#Sandy: Twitter activity could be more accurate than government data for mapping hurricane damage

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When you need to check on the status of a natural disaster, where do you get the latest news? The weather channel? Emergency broadcasts? Radio? Any number of weather-tracking apps or websites? You may be surprised that some of the best information can be found on social media. Researchers at Australia’s National Information and Communications Technology Research Centre of Excellence in Melbourne set out to study the impact of social media apps such as Twitter for mapping damage, according to a post from Science Magazine.

In October 2012, Hurricane Sandy was classified as a large low-pressure system over the south waters of Cuba. Five days later, it was recorded as one of the largest hurricanes in history, charging up the east coast of the United States and leaving people stranded and without power. The government was hard-pressed to decide how to best send out its cleaning crews — what areas were most in need? Who required emergency supplies and services?

Inaccurate mapping during Superstorm Sandy and Hurricane Katrina delayed hurricane response by weeks and months. The U.S. Federal Emergency Management Agency (FEMA) typically observes the storm itself, the local geography in its path, and infrastructure to form models. It then puts planes in the air to add details to the maps. The agency came under criticism for its slow response to Katrina victims.

Yuru Kryvasheyeu, a computational physicist, led a team to study real-time events through tweets and then create a map. First, the team had to acquire the data. This proved tricky, as researchers are hesitant to trigger legal action by using data from companies like Twitter, which opened its full archive to academics in 2014. Kryvasheyeu navigated this hurdle by buying just a subset of data from a third party company that collects, processes, and resells data from Twitter. The team narrowed down its search all the tweets in the world from between October 15 and November 12, 2012, which includes the time just before the hurricane hit and some days after it dissipated. Further refinement was acheived by setting the search to tweets that include words like “hurricane,” “Sandy,” “frankenstorm,” and “flooding.”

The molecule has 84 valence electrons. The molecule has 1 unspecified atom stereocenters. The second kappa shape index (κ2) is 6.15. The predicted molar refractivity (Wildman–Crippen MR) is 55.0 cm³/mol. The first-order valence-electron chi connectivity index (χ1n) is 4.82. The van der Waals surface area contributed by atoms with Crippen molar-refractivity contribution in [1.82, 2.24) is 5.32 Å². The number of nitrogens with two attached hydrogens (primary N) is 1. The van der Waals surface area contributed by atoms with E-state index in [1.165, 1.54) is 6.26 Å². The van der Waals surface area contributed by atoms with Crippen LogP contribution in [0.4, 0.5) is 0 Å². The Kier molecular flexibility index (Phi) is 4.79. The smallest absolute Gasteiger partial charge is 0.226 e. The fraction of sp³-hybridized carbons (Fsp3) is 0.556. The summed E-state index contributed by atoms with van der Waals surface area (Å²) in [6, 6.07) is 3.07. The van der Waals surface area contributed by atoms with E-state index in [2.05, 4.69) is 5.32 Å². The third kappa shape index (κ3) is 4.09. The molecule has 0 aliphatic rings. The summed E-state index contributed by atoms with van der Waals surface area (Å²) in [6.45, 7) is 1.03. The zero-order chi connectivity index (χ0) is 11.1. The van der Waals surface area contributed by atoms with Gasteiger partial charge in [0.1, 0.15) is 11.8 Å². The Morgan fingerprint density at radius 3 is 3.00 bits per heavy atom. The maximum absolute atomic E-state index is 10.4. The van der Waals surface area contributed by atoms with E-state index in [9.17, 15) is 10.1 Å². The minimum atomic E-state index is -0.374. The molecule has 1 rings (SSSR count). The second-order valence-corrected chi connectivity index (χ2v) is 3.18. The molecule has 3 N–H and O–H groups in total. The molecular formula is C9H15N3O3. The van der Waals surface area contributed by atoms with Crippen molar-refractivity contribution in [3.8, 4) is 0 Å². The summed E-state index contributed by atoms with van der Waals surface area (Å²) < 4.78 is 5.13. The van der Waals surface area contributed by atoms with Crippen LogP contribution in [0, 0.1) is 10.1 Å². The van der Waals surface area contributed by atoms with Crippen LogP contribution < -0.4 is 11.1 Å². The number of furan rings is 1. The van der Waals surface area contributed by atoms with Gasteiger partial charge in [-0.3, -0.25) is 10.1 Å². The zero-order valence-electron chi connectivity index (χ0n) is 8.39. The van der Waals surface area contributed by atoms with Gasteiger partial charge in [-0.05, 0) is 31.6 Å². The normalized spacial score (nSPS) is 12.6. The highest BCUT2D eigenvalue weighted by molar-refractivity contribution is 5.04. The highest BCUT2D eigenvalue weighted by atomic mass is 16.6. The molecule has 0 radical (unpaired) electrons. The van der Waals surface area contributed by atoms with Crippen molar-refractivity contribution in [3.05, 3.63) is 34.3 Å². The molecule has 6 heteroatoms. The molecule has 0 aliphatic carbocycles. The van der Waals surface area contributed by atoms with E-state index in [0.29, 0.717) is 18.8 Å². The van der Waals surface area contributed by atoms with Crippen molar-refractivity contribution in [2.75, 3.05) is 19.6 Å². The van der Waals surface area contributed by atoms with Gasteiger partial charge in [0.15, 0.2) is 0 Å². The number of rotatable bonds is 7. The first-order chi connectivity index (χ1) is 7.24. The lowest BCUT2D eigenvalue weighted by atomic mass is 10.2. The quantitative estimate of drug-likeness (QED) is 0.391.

Many tweets did include the user’s location, but for those that did not, the team analyzed those accounts and message contents to get the missing information. Researchers mapped out nearly 10 million tweets from over two million accounts.

It was discovered that the closer people were to the hurricane, the more they tweeted about it. So while the results weren’t completely random, they must also be taken with a grain of salt. How much does the number of tweets reflect on the actual destruction from the event? Local media thrives on instilling fear in its small audience, and this could have added to the increase in social activity. To mitigate this, researchers turned to FEMA and the state governments of New York and New Jersey to get an official rundown of the damage.

When compared, the results of the Twitter study showed promise. The more actual damage sustained by Sandy in a local area (as measured by the cost of repairs), the more its residents tweeted. Surprisingly, Twitter itself was a bit more accurate than FEMA when it came to predicting the location and degree of damage from the storm.

We must still exercise caution, as social media in general has its own limitations and problems with accurate data. “Twitterbots” are programs that repeat the most popular tweets and reply to legitimate tweets, and these must be taken into account. However, Urbano Franca, a health researcher at Harvard Medical School says that the researchers here “seem to have though of most, if not all, issues and potential loopholes.” He suggests that other social media platforms such as Facebook, be studied next, though getting to that data might not be easy.